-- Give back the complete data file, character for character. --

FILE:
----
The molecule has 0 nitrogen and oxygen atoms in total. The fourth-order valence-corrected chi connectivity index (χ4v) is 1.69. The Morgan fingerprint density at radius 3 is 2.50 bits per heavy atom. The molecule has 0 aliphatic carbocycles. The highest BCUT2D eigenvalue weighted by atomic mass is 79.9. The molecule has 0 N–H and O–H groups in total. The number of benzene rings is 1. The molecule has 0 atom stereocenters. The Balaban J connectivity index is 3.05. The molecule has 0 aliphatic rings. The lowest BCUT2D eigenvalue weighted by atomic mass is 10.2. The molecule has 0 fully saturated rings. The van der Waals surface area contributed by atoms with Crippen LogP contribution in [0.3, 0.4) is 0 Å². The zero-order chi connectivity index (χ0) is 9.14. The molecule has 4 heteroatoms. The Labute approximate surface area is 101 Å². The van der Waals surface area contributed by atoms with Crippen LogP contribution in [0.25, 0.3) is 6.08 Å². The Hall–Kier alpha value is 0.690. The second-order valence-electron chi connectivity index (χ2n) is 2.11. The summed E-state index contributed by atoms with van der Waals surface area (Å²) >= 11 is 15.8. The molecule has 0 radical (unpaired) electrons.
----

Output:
The molecule has 0 nitrogen and oxygen atoms in total. The fourth-order valence-corrected chi connectivity index (χ4v) is 1.69. The Morgan fingerprint density at radius 3 is 2.50 bits per heavy atom. The molecule has 0 aliphatic carbocycles. The highest BCUT2D eigenvalue weighted by atomic mass is 79.9. The molecule has 0 N–H and O–H groups in total. The number of benzene rings is 1. The molecule has 0 atom stereocenters. The Balaban J connectivity index is 3.05. The molecule has 0 aliphatic rings. The lowest BCUT2D eigenvalue weighted by atomic mass is 10.2. The molecule has 0 fully saturated rings. The van der Waals surface area contributed by atoms with Crippen LogP contribution in [0.3, 0.4) is 0 Å². The zero-order chi connectivity index (χ0) is 9.14. The molecule has 4 heteroatoms. The Labute approximate surface area is 101 Å². The van der Waals surface area contributed by atoms with Crippen LogP contribution in [0.25, 0.3) is 6.08 Å². The Hall–Kier alpha value is 0.690. The second-order valence-electron chi connectivity index (χ2n) is 2.11. The summed E-state index contributed by atoms with van der Waals surface area (Å²) >= 11 is 15.8. The molecule has 0 radical (unpaired) electrons.